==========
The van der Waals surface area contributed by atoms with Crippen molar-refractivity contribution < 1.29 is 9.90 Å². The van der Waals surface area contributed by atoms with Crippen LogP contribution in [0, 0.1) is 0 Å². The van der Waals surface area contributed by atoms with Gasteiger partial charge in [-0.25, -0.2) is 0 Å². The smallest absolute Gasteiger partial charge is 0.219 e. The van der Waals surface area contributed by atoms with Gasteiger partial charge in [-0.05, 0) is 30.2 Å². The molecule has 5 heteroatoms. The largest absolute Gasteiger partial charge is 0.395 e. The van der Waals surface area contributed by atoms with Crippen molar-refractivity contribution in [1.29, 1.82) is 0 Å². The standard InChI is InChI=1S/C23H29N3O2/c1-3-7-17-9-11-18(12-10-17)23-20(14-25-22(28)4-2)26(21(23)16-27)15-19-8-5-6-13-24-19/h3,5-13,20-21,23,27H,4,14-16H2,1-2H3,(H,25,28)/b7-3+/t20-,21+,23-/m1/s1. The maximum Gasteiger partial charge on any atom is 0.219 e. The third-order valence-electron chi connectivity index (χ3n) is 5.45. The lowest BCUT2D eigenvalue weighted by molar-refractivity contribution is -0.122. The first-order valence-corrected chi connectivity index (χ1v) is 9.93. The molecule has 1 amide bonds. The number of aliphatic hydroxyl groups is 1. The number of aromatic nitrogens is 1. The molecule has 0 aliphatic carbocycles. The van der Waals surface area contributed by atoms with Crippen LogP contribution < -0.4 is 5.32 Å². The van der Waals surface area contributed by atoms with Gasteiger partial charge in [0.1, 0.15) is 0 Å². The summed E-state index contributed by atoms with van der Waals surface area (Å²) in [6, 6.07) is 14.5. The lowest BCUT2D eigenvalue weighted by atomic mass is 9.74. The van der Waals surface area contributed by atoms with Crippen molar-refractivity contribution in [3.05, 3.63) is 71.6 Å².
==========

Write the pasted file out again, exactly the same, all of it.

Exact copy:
The van der Waals surface area contributed by atoms with Crippen molar-refractivity contribution < 1.29 is 9.90 Å². The van der Waals surface area contributed by atoms with Crippen LogP contribution in [0, 0.1) is 0 Å². The van der Waals surface area contributed by atoms with Gasteiger partial charge in [-0.25, -0.2) is 0 Å². The smallest absolute Gasteiger partial charge is 0.219 e. The van der Waals surface area contributed by atoms with Gasteiger partial charge in [-0.05, 0) is 30.2 Å². The molecule has 5 heteroatoms. The largest absolute Gasteiger partial charge is 0.395 e. The van der Waals surface area contributed by atoms with Crippen molar-refractivity contribution in [1.29, 1.82) is 0 Å². The standard InChI is InChI=1S/C23H29N3O2/c1-3-7-17-9-11-18(12-10-17)23-20(14-25-22(28)4-2)26(21(23)16-27)15-19-8-5-6-13-24-19/h3,5-13,20-21,23,27H,4,14-16H2,1-2H3,(H,25,28)/b7-3+/t20-,21+,23-/m1/s1. The maximum Gasteiger partial charge on any atom is 0.219 e. The third-order valence-electron chi connectivity index (χ3n) is 5.45. The lowest BCUT2D eigenvalue weighted by molar-refractivity contribution is -0.122. The first-order valence-corrected chi connectivity index (χ1v) is 9.93. The molecule has 1 amide bonds. The number of aliphatic hydroxyl groups is 1. The number of aromatic nitrogens is 1. The molecule has 0 aliphatic carbocycles. The van der Waals surface area contributed by atoms with Crippen LogP contribution < -0.4 is 5.32 Å². The van der Waals surface area contributed by atoms with Gasteiger partial charge in [0.1, 0.15) is 0 Å². The summed E-state index contributed by atoms with van der Waals surface area (Å²) in [6, 6.07) is 14.5. The lowest BCUT2D eigenvalue weighted by atomic mass is 9.74. The van der Waals surface area contributed by atoms with Crippen molar-refractivity contribution in [3.05, 3.63) is 71.6 Å².